"'It was God did it you were there. You were his guardian angel'" (O'Connor, 351)
--The story is told in retrospect by a man recalling an incident from his boyhood. What does this removal in time do to the treatment of the material?--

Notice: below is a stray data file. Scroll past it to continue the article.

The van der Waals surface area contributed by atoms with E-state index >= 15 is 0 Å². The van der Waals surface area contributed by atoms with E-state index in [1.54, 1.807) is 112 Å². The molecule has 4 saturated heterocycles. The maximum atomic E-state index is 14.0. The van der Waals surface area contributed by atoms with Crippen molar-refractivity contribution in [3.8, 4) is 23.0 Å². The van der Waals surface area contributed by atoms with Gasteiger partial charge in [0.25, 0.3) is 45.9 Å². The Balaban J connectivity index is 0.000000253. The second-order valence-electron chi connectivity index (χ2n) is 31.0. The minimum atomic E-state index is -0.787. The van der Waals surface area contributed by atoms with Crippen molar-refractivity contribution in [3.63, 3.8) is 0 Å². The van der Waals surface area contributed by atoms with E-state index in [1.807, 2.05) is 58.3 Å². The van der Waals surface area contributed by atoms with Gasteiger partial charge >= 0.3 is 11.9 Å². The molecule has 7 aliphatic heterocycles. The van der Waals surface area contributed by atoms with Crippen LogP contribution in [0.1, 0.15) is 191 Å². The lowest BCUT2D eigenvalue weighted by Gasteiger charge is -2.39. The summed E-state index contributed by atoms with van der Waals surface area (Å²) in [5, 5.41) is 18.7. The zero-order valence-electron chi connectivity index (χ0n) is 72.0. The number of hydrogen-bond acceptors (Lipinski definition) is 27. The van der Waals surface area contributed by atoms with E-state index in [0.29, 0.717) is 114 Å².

As humans, we can easily recall big moments in our lives. Due to the fact that the story is told in terms of recalling a memory, this moment had to have some sort of significance to Larry. While becoming drunk at such a young age would be memorable, I doubt one would be able to remember it with such clarity years later. Because of this, there is an implied message that follows the ending of this story. The message can be decoded by thinking of the point of view in which this story is being told or by considering the final quote of the story. Both of these ways compliment each other and lead to basically the same answer. After reading the final quote, one assumes that the father in the story quits drinking after the drunken episode of Larry. The fact that the mother is grateful to Larry for getting drunk suggests something good came from it. By considering the point of view from which the story is told, the reader can almost instantaneously add a quote by the grown Larry at the end of the story that states, "And that was the day my father quit drinking". However, the way in which O'Connor decides to end his short story still leaves behind a sense of mystery as to whether or not the father quits alcohol for good or simply temporarily.